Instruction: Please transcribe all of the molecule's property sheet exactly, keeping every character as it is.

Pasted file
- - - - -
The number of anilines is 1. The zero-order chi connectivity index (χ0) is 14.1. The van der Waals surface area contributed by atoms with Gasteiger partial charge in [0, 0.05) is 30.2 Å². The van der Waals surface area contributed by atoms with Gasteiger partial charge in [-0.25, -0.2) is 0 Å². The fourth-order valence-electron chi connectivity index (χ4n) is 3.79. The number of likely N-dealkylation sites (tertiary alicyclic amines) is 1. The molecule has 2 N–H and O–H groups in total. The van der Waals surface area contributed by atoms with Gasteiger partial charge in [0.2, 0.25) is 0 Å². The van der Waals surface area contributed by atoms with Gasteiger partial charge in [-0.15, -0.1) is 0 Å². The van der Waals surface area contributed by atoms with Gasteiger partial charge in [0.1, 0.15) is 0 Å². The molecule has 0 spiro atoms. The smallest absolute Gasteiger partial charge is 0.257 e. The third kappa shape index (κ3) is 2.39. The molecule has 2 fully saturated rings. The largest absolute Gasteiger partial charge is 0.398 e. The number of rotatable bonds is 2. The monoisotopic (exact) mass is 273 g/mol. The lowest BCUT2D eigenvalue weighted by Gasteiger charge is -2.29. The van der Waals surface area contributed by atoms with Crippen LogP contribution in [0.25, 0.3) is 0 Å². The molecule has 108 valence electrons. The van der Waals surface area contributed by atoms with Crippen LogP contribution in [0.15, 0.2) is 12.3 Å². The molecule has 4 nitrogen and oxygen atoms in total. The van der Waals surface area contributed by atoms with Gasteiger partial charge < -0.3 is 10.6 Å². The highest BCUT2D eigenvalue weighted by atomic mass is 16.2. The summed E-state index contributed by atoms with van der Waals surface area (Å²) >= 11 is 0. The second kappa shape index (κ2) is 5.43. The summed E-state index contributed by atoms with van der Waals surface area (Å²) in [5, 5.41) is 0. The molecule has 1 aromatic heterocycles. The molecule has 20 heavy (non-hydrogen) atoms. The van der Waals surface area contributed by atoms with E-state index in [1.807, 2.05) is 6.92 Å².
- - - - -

The number of anilines is 1. The zero-order chi connectivity index (χ0) is 14.1. The van der Waals surface area contributed by atoms with Gasteiger partial charge in [0, 0.05) is 30.2 Å². The van der Waals surface area contributed by atoms with Gasteiger partial charge in [-0.25, -0.2) is 0 Å². The fourth-order valence-electron chi connectivity index (χ4n) is 3.79. The number of likely N-dealkylation sites (tertiary alicyclic amines) is 1. The molecule has 2 N–H and O–H groups in total. The van der Waals surface area contributed by atoms with Gasteiger partial charge in [0.2, 0.25) is 0 Å². The van der Waals surface area contributed by atoms with Gasteiger partial charge in [-0.15, -0.1) is 0 Å². The van der Waals surface area contributed by atoms with Gasteiger partial charge in [0.1, 0.15) is 0 Å². The molecule has 0 spiro atoms. The smallest absolute Gasteiger partial charge is 0.257 e. The third kappa shape index (κ3) is 2.39. The molecule has 2 fully saturated rings. The largest absolute Gasteiger partial charge is 0.398 e. The number of rotatable bonds is 2. The monoisotopic (exact) mass is 273 g/mol. The lowest BCUT2D eigenvalue weighted by Gasteiger charge is -2.29. The van der Waals surface area contributed by atoms with Crippen LogP contribution in [0.25, 0.3) is 0 Å². The molecule has 108 valence electrons. The van der Waals surface area contributed by atoms with Crippen LogP contribution in [0.15, 0.2) is 12.3 Å². The molecule has 4 nitrogen and oxygen atoms in total. The van der Waals surface area contributed by atoms with Gasteiger partial charge < -0.3 is 10.6 Å². The highest BCUT2D eigenvalue weighted by atomic mass is 16.2. The summed E-state index contributed by atoms with van der Waals surface area (Å²) >= 11 is 0. The second kappa shape index (κ2) is 5.43. The summed E-state index contributed by atoms with van der Waals surface area (Å²) in [5, 5.41) is 0. The molecule has 1 aromatic heterocycles. The molecule has 20 heavy (non-hydrogen) atoms. The van der Waals surface area contributed by atoms with E-state index in [1.807, 2.05) is 6.92 Å².